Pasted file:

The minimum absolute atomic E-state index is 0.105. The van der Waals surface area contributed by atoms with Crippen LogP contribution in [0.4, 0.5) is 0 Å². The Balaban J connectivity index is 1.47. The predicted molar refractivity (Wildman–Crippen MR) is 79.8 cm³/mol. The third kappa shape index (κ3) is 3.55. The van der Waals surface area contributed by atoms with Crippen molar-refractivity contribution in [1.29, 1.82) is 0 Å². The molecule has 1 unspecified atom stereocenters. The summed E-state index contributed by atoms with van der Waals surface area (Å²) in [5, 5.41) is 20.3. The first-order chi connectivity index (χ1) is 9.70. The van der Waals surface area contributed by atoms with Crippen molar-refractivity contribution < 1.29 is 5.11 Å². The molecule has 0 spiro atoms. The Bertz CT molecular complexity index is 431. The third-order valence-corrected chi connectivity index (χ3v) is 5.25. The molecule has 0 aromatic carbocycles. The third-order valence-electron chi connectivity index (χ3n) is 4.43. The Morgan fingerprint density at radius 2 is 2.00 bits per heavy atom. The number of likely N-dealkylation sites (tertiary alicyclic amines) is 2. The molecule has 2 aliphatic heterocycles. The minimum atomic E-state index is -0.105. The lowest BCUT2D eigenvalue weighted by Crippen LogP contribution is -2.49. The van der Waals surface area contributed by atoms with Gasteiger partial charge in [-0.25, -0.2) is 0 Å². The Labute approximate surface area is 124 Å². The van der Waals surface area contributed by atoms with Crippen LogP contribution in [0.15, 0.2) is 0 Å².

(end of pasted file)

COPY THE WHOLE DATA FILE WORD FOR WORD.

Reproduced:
The minimum absolute atomic E-state index is 0.105. The van der Waals surface area contributed by atoms with Crippen LogP contribution in [0.4, 0.5) is 0 Å². The Balaban J connectivity index is 1.47. The predicted molar refractivity (Wildman–Crippen MR) is 79.8 cm³/mol. The third kappa shape index (κ3) is 3.55. The van der Waals surface area contributed by atoms with Crippen molar-refractivity contribution in [1.29, 1.82) is 0 Å². The molecule has 1 unspecified atom stereocenters. The summed E-state index contributed by atoms with van der Waals surface area (Å²) in [5, 5.41) is 20.3. The first-order chi connectivity index (χ1) is 9.70. The van der Waals surface area contributed by atoms with Crippen molar-refractivity contribution < 1.29 is 5.11 Å². The molecule has 0 spiro atoms. The Bertz CT molecular complexity index is 431. The third-order valence-corrected chi connectivity index (χ3v) is 5.25. The molecule has 0 aromatic carbocycles. The third-order valence-electron chi connectivity index (χ3n) is 4.43. The Morgan fingerprint density at radius 2 is 2.00 bits per heavy atom. The number of likely N-dealkylation sites (tertiary alicyclic amines) is 2. The molecule has 2 aliphatic heterocycles. The minimum atomic E-state index is -0.105. The lowest BCUT2D eigenvalue weighted by Crippen LogP contribution is -2.49. The van der Waals surface area contributed by atoms with Gasteiger partial charge in [-0.25, -0.2) is 0 Å². The Labute approximate surface area is 124 Å². The van der Waals surface area contributed by atoms with Crippen LogP contribution in [0.15, 0.2) is 0 Å².